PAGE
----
As usual, it was all about Ms Sturgeon but actually the statistics matter a great deal more. The key lesson is that in order to reach the substantial numbers of unvaccinated people in Scotland – particularly in younger age groups – exhortations from a politician and a professor have long since passed their sell-by date.
I have argued throughout that greater localisation would have been more effective than a pan-Scotland approach which created endless anomalies while eventually falling on many deaf ears.
It also creates a degree of inflexibility which – as in everything from ferry travel to the awful case of Claire Herriot – leads to a denial of humane common sense.
We fell behind on vaccinations because it took too long to decentralise and to make them more available to people who had no antagonism but did not find it particularly easy to access them.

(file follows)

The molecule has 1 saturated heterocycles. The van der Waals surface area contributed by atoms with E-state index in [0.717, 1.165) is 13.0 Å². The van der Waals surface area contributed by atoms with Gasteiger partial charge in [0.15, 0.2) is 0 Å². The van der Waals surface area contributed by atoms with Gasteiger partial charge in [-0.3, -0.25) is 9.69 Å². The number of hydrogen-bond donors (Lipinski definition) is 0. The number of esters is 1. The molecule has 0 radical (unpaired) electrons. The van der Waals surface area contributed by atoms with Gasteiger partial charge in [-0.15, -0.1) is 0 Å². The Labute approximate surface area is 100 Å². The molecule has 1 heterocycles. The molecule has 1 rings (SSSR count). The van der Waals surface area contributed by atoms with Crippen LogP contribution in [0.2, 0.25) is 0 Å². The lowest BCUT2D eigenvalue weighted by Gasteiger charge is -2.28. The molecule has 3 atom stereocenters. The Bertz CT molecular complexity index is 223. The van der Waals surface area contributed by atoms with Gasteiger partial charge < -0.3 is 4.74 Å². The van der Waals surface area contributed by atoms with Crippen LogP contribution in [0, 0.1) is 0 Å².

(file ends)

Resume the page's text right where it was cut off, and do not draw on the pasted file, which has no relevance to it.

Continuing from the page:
The use of community influencers has also been shown to be crucial to uptake. With these lessons applied, targets might be achieved.
Meantime, the return of students must be pre-empted as a threat, given the grim results of last year’s unpreparedness. There is an absolute responsibility to ensure availability to every student on every campus, so there can be no explanation for non-vaccination other than a point-blank refusal.